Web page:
Buck - Spider Loop
7/29 - 8/1/05

A trip to Miners Ridge has been in the planning for Gary and I since the floods took out bridges and crowds via the Suiattle River trail. Gary was last there 29 years ago and I had never visited. We decided on a loop trip via Buck Creek ending through Spider Meadows and the Phelps Creek trail. There is just over 3 miles of road between the two trailheads. I solved that problem with a quick trip to Value Village. I did not want to leave my good mountain bike at the trailhead for 4 days so I bought a used one for $14.95. One tire was flat and it only reached 4 of the 12 gears but an evening of work fixed those problems. Friday morning we drove to the Buck Creek trailhead near Trinity. I dropped off Gary and all our gear and drove 700' up to the Phelps Creek trailhead. 16 minutes later I bounced down the rocky road on a slightly too small bike with no suspension. I chained it to a tree and by 9:45 we were on the trail.

Heat is my nemesis on the trail and it was warming up rapidly. Both of us began the 4 day trip with about 25 lbs and with the light weight the hiking was easy. As we moved up the valley black flies became more and more apparent. They were not too bad while moving but a real problem if you stopped. We met several groups finishing the loop in the opposite direction than we chose. Their direction had 700' less elevation gain but we were able to begin with the downhill bike ride. The 9 1/2 miles to Buck Creek Pass was the only section of the trip I had done before. Our one water stop was ugly as a horde of biting flies descended on us. We pumped fast and got moving. Up near the pass the wind was blowing to cool us down and keep the bugs somewhat under control. The sky was completely clear and we had great views of Glacier Peak, Buck Mountain, Helmet Butte, and Fortress Peak. We climbed 3200' in 9 1/2 miles to 6000' near the pass.

The next section was all downhill. The trail contours around Helmet Butte, passes a side trail to Flower Dome, and switchbacks down to a crossing of Small Creek at about 5100'. After an easy crossing the route begins the 1100' climb to the top of Middle Ridge. The ascent is in forest which had us out of the sun for the first time in several hours. At the ridge top we stopped for a break. There was an obscured view south through the trees but great views north to Miners Ridge. We could see miles of trail along the green hillside in the distance. It was now past 5:00 PM and we were startled to see a trail crew hiking up from north of Middle Ridge. They were on their way to camp higher on the ridge.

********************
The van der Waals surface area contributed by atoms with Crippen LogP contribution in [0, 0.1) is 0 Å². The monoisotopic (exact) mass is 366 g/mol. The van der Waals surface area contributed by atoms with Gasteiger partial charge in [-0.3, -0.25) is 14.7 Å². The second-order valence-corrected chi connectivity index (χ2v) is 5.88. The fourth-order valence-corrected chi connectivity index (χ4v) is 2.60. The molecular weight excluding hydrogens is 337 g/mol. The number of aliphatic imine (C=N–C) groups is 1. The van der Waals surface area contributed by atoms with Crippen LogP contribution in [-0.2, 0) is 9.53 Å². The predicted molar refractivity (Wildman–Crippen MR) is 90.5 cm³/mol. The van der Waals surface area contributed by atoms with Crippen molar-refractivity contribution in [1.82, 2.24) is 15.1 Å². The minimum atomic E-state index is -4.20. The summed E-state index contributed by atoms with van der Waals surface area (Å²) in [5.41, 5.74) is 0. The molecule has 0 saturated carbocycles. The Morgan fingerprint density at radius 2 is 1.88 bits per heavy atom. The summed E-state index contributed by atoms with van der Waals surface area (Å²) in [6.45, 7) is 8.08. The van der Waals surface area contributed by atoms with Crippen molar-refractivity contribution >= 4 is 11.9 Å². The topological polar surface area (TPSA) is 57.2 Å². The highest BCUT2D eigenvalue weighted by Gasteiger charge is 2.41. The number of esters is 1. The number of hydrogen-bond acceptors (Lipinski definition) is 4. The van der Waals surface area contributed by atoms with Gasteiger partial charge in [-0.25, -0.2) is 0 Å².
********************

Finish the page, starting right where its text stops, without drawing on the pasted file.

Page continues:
We planned to camp down at Miners Creek. Gary's 61 year old map showed the old trail to Miners Ridge. It went down Middle Ridge, across the creek, then up to the Miners Ridge trail. When the Pacific Crest Trail was built the old trail was abandoned beyond the PCT. The result is that the new trail gets to Miners Ridge in an extra 3 miles. We decided to try to follow the old trail and save some distance. The trail dropped off the north side of Middle Ridge with a long contour east in open meadows. Eventually if dropped into forest and continued to drop towards the creek. We reached the PCT junction at 4640'. On a tree across the PCT was a sign pointing to Miners Creek Camp. The route is overgrown but easily followed as it descends. It neared the creek which is in a narrow gorge and turned upstream to the right. There appeared to be nothing remotely flat when all of a sudden the route dropped down to a big flat bench along the creek. We had plenty of room for our tents and water was right there as well.

For the day we covered about 16 miles with 4300' of gain. We put up our tents, hung the food, and had dinner. The next question was if we could find the trail on the other side. The creek was much too wide and deep to rock hop across. It could be easily waded but I didn't want to end the day with wet feet. Instead, I shinnied across a narrow log to the other side. I searched for a few minutes and found wooden steps and the start of the trail. With that taken care of, I recrossed the creek and we called it a night.

Day 2

The second day began with more bright sunshine. We broke camp and I again shinnied across the log, this time with my full backpack. Gary had scouted out a log jam down stream and he chose that crossing. We met up on the other side and started up the overgrown trail. The old trail gains about 1000' in a little over a mile to the Miners Ridge trail near Glacier Peak Mines. It is very brushy with water running down sections and trees growing in the middle of it. It begins by staying low and heading downstream. Between the brush and trees we found it very hard to follow and decided to head straight uphill. There were no sticker bushes but there was thick brush and walls of small trees blocking the way. We took the path of least resistance which usually meant straight up or more to the right. This took us away from the actual trail route. We decided that trying to find the trail again was not worth it. After several hundred feet of tough bushwhacking Gary found a game trail which helped immensely.